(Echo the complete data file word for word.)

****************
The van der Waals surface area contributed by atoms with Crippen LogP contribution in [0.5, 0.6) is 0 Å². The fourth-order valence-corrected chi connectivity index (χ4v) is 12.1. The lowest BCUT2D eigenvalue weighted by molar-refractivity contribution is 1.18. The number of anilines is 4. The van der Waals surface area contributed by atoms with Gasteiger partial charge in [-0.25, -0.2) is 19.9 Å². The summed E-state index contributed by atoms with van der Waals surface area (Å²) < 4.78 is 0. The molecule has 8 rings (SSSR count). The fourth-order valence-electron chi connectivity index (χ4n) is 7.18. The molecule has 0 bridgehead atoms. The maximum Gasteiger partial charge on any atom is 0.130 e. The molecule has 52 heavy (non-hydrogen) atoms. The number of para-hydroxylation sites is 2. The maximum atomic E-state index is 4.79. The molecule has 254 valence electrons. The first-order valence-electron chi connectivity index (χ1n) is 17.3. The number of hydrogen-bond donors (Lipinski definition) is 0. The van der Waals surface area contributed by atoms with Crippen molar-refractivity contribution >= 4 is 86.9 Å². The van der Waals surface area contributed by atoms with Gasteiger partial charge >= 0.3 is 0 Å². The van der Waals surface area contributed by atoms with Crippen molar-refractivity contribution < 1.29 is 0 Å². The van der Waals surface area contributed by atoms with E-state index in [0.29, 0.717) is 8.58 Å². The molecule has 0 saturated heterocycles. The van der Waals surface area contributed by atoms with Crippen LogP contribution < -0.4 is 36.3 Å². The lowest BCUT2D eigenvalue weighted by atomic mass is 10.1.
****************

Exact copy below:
The van der Waals surface area contributed by atoms with Crippen LogP contribution in [0.5, 0.6) is 0 Å². The fourth-order valence-corrected chi connectivity index (χ4v) is 12.1. The lowest BCUT2D eigenvalue weighted by molar-refractivity contribution is 1.18. The number of anilines is 4. The van der Waals surface area contributed by atoms with Gasteiger partial charge in [-0.25, -0.2) is 19.9 Å². The summed E-state index contributed by atoms with van der Waals surface area (Å²) < 4.78 is 0. The molecule has 8 rings (SSSR count). The fourth-order valence-electron chi connectivity index (χ4n) is 7.18. The molecule has 0 bridgehead atoms. The maximum Gasteiger partial charge on any atom is 0.130 e. The molecule has 52 heavy (non-hydrogen) atoms. The number of para-hydroxylation sites is 2. The maximum atomic E-state index is 4.79. The molecule has 254 valence electrons. The first-order valence-electron chi connectivity index (χ1n) is 17.3. The number of hydrogen-bond donors (Lipinski definition) is 0. The van der Waals surface area contributed by atoms with Crippen molar-refractivity contribution >= 4 is 86.9 Å². The van der Waals surface area contributed by atoms with Gasteiger partial charge >= 0.3 is 0 Å². The van der Waals surface area contributed by atoms with Crippen molar-refractivity contribution < 1.29 is 0 Å². The van der Waals surface area contributed by atoms with E-state index in [0.29, 0.717) is 8.58 Å². The molecule has 0 saturated heterocycles. The van der Waals surface area contributed by atoms with Crippen LogP contribution < -0.4 is 36.3 Å². The lowest BCUT2D eigenvalue weighted by atomic mass is 10.1.